Serge Gainsbourg

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Serge Gainsbourg :: Panpan Cucul

1973’s Vu de l’extérieur: home to one of Serge Gainsbourg’s biggest hits (“Je suis venu te dire que je m’en vais”), along with a host of lesser known gems. In true Gainsbourgian form, a large swath of the album’s lyrics are equally lascivious and ridiculous, penned by the bon vivant in a fit of inspiration shortly after suffering his first heart attack at age 45. In contrast to his previous LP, the heavily orchestrated Histoire de Melody Nelson, this is a stripped down affair, its ten tracks arranged by Gainsbourg and produced by Peter Olliff.
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The Continuing Cult of French Provocateur Serge Gainsbourg

Serge Gainsbourg died 30 years ago this year, aged 62. Jane Birkin, his longtime muse and partner, recalls that, as with John. F. Kennedy, people remembered where they were when he died. In Paris, ‘everything stopped’, and the city was oddly quiet. Crowds gathered around his home, held a vigil, and sang ‘La Javanaise’. But things were different in the non-French speaking world: amid the ending of the Gulf War and the imminent collapse of the USSR, people had bigger things to think about.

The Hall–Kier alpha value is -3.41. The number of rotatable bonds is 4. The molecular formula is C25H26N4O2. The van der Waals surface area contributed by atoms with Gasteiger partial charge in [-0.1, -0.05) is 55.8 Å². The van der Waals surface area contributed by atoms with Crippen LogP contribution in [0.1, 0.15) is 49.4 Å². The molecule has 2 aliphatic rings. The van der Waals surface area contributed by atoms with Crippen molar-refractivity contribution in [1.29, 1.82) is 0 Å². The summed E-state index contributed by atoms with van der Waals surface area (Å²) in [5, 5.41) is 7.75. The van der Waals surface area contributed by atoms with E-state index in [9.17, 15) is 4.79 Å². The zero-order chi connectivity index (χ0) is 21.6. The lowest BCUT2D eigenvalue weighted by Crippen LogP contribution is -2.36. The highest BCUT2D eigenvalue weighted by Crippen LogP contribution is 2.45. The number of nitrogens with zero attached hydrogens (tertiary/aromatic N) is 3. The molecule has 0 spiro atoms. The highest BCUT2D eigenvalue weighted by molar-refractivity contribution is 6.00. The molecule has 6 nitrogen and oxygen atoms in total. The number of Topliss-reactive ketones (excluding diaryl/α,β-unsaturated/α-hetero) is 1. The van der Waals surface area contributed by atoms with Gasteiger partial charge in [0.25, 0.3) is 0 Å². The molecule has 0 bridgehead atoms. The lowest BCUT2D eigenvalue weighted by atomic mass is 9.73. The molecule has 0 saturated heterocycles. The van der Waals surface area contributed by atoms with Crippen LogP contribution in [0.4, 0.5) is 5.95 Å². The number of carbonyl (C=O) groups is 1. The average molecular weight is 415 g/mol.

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7 Style Lessons We Can Learn From Serge Gainsbourg

Many people think of Paris as the center of style. As the birthplace of pretty much every pioneering fashion house, it’s understandable that this would be the case. But when you think about the history of menswear (specifically, from a tailoring point of view), the city of light isn’t necessarily the first place to spring to mind. England caters to the colder seasons through bespoke Savile Row suits, Italy the warmer weather through lighter, regionally sourced ensembles. So where does Paris sit? Somewhere smack dab in the middle of both, pulling textural ingredients from its neighboring countries and wearing them in a manner that’s filled with elegance, sophistication and an insouciant sense of charm. The Frenchman who most displayed this in action? Serge Gainsbourg.
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Steal the Perfect Spring Shoe from Mick Jagger and Serge Gainsbourg

Nothing in the world seems certain—and this ambivalent mood includes shoes. Last spring, a clutch of mega menswear designers, including Dries Van Noten and Jil Sander, put out ballet flats, while Jonathan Anderson continues to reinvent the crunchy clog into something sublime. Some observers have predicted that this signals the demise of the sneaker, while others have pointed to the ascendance of the loafer. But in truth, it seems the world is at a shoe impasse. Anything goes, and yet nothing quite looks right.
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